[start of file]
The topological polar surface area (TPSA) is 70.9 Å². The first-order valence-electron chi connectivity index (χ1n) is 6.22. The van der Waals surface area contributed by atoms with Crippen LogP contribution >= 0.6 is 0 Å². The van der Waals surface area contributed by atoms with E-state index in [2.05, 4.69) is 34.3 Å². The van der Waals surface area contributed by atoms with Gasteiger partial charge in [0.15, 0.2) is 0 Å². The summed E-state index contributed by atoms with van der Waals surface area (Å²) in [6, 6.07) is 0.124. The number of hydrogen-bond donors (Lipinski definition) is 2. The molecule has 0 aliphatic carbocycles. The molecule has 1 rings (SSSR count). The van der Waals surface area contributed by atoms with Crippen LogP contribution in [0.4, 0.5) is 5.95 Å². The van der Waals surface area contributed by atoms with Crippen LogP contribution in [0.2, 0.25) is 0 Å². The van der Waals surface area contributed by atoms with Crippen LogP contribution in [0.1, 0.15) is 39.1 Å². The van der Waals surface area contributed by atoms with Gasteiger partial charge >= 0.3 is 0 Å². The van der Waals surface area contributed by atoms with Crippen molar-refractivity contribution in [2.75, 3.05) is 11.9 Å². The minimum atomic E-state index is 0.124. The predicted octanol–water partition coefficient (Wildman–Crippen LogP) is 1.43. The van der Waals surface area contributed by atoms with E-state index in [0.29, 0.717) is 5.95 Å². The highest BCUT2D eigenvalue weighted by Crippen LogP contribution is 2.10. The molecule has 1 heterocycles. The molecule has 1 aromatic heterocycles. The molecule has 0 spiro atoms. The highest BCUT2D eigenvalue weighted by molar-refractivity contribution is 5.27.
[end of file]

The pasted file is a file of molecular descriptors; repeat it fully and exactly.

The topological polar surface area (TPSA) is 70.9 Å². The first-order valence-electron chi connectivity index (χ1n) is 6.22. The van der Waals surface area contributed by atoms with Crippen LogP contribution >= 0.6 is 0 Å². The van der Waals surface area contributed by atoms with E-state index in [2.05, 4.69) is 34.3 Å². The van der Waals surface area contributed by atoms with Gasteiger partial charge in [0.15, 0.2) is 0 Å². The summed E-state index contributed by atoms with van der Waals surface area (Å²) in [6, 6.07) is 0.124. The number of hydrogen-bond donors (Lipinski definition) is 2. The molecule has 0 aliphatic carbocycles. The molecule has 1 rings (SSSR count). The van der Waals surface area contributed by atoms with Crippen LogP contribution in [0.4, 0.5) is 5.95 Å². The van der Waals surface area contributed by atoms with Crippen LogP contribution in [0.2, 0.25) is 0 Å². The van der Waals surface area contributed by atoms with Crippen LogP contribution in [0.1, 0.15) is 39.1 Å². The van der Waals surface area contributed by atoms with Gasteiger partial charge >= 0.3 is 0 Å². The van der Waals surface area contributed by atoms with Crippen molar-refractivity contribution in [2.75, 3.05) is 11.9 Å². The minimum atomic E-state index is 0.124. The predicted octanol–water partition coefficient (Wildman–Crippen LogP) is 1.43. The van der Waals surface area contributed by atoms with E-state index in [0.29, 0.717) is 5.95 Å². The highest BCUT2D eigenvalue weighted by Crippen LogP contribution is 2.10. The molecule has 1 heterocycles. The molecule has 1 aromatic heterocycles. The molecule has 0 spiro atoms. The highest BCUT2D eigenvalue weighted by molar-refractivity contribution is 5.27.